When you flip the script, you may discover that the moves you are vehemently endorsing are the ones you would be ridiculing if the jersey colors were different. That's what fandom is all about, but draft analysis and fandom do not mix very well. My opinions will evolve, and possibly change, starting on Monday (when I revisit tape study on several players I overlooked) and continuing through 2018 or so. Until then, we speculate, debate, root for the home team and look forward to a September when the rubber of opinion meets the regular season road. It's what makes the draft so much fun!
Three More Draft Impressions
Old-Timer chest thumping is the new commissioner hugging: We are so over the hug story! NFL legends using second-round pick announcements as a bully pulpit for their accomplishments are what's trending now.
Friday night brought a spectacle of old-time one-upmanship. Jonathan Ogden congratulated the Ravens, champions in his glory years and champions now. Guy McIntyre spoke of the five-time champion 49ers. Larry Little played what we thought was the ultimate trump card for the current-and-1972 Dolphins: Who can argue with an undefeated season? Dave Robinson can: The Packers legend and newly minted Hall of Famer embarked on a long filibuster about the Packers. Tony Casillas defiantly stomped on all of them by insisting that his Cowboys were "still America's team."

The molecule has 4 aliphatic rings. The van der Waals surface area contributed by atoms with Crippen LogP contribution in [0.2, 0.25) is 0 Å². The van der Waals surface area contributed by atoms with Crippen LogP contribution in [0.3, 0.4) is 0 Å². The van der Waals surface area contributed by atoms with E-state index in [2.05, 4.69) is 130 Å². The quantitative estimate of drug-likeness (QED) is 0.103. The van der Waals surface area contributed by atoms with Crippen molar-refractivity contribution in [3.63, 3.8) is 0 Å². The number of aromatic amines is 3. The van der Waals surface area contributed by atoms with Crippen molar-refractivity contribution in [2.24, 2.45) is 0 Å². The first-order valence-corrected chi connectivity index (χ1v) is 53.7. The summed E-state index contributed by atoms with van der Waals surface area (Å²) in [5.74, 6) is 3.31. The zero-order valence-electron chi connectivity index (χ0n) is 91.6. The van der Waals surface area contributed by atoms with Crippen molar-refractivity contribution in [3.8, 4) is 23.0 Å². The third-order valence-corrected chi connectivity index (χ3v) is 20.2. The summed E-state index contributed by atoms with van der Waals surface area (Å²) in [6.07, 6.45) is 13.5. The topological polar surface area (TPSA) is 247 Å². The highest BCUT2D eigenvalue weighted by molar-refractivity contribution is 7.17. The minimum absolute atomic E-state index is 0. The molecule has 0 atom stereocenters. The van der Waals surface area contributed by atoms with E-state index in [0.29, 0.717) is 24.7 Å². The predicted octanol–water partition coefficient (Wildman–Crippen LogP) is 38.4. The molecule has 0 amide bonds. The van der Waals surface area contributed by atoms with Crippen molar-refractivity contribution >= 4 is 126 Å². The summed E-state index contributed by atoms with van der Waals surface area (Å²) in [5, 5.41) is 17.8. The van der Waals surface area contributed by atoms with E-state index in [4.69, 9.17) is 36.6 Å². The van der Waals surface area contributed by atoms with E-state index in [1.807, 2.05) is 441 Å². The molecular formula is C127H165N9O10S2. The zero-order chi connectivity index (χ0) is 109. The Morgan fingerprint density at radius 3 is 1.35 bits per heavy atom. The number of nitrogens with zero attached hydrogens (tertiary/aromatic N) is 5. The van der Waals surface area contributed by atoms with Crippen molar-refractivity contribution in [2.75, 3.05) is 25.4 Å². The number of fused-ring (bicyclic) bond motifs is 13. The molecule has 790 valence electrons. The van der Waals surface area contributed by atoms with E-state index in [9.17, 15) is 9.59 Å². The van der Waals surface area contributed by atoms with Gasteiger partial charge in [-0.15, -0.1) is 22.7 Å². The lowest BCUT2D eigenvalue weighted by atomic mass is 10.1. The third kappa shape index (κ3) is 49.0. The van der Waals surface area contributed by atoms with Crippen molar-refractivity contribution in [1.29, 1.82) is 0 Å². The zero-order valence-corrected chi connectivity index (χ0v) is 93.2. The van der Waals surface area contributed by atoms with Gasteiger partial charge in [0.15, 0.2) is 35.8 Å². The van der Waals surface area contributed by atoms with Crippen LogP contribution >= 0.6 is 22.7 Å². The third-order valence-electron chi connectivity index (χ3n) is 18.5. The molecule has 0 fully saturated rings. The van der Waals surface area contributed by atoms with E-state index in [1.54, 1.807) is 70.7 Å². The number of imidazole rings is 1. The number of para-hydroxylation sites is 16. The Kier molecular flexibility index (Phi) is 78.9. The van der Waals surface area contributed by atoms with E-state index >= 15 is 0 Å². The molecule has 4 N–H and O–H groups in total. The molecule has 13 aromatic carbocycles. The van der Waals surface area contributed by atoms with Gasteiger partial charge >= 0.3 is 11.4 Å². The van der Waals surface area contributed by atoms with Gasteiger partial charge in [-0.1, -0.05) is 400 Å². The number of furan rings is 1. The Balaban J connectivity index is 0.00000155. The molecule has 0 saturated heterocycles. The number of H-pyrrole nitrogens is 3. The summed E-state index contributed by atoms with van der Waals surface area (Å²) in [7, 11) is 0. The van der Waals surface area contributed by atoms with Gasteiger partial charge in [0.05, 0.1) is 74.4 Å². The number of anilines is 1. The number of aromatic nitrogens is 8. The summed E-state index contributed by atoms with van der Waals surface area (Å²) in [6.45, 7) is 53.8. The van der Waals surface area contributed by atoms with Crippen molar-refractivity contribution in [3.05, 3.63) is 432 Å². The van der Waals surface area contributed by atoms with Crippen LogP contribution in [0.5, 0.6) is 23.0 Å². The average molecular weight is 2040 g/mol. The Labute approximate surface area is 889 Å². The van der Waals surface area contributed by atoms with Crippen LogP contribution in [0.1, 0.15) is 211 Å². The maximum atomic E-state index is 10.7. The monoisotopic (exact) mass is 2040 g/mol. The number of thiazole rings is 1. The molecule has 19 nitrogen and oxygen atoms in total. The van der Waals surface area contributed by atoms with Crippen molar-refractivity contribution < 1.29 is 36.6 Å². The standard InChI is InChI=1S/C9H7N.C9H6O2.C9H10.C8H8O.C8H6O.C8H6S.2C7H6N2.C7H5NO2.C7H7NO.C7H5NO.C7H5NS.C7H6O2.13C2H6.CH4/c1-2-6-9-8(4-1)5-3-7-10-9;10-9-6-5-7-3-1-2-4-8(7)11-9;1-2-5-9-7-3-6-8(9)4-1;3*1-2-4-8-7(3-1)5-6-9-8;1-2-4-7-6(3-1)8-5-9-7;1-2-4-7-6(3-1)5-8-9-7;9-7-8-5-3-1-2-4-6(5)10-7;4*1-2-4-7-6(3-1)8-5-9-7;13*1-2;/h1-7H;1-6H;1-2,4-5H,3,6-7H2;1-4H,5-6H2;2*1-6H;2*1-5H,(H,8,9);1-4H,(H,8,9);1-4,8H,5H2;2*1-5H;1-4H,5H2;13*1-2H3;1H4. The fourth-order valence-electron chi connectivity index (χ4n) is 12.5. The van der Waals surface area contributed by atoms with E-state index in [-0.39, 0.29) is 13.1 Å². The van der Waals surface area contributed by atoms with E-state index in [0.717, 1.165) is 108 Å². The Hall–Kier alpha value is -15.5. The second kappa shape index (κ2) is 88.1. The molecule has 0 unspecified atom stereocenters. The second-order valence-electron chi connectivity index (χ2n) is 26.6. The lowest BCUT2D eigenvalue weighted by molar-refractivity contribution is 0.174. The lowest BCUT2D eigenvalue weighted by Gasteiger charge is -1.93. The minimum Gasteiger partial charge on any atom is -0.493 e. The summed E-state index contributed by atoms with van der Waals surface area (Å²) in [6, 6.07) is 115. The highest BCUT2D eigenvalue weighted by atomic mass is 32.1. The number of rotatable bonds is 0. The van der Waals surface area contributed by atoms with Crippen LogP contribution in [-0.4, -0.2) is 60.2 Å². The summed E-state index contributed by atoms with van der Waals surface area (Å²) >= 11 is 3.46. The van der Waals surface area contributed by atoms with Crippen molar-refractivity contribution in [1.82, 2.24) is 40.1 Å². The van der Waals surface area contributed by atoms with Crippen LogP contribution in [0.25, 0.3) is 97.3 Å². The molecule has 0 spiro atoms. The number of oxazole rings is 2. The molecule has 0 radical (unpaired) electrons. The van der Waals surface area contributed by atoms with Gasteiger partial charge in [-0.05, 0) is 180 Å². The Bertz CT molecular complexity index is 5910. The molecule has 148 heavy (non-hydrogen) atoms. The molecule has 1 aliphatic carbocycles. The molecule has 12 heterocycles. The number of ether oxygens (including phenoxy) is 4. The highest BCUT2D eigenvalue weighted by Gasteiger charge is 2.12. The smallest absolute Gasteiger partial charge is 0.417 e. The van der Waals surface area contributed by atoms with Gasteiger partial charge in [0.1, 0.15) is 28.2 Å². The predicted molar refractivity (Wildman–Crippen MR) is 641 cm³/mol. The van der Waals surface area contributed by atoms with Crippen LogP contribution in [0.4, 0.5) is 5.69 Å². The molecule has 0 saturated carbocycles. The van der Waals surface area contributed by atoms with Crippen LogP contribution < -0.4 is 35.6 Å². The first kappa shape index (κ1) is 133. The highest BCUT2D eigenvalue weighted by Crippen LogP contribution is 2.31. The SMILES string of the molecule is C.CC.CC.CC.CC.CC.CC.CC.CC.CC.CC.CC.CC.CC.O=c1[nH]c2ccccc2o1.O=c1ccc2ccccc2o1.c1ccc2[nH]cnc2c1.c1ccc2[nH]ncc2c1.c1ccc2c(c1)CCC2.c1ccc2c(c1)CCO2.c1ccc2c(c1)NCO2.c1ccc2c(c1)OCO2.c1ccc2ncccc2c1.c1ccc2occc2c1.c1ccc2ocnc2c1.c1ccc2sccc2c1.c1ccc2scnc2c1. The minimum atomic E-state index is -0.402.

It's always better hearing old guys brag than hearing them tell young people not to brag. The only problem is that some teams have little to brag about. Tim Krumrie of the Bengals had to announce two picks, one of them the phonetically tricky "Giovanni Bernard." Actually, "Giovanni" is not a tough name to pronounce unless you dress, look and sound like a cross between Woody Harrelson and Sam Elliott, which describes Krumrie. Krumrie's Bengals gave him little to brag about -- an AFC championship doesn't cut it in such distinguished company -- but he compensated with the kind of cowboy hat so magnificent that it could have contributed to the budget overruns for "At Heaven's Gate." Deion Sanders selected for the Falcons, another team that left an epic promoter with little to promote. His presentation was understated, his wardrobe predictably Prime Time. The moral of the Legendary Announcer story may be this: If you have nothing to brag about, dress like you do.
All dressed up with nothing to announce. Boston Marathon hero Joe Andruzzi was on hand to make a Boston Strong message and announce the Patriots first-round pick on Thursday night. Predictably, the Patriots traded the pick. The business of America is business, Calvin Coolidge once said, and the Patriots are a Coolidge kind of franchise. You cannot exactly honor the memories and sacrifices of Boston-area sports lovers by deviating from a strategy that has brought success and joy to exactly those people for over a decade, in the name of a symbolic gesture.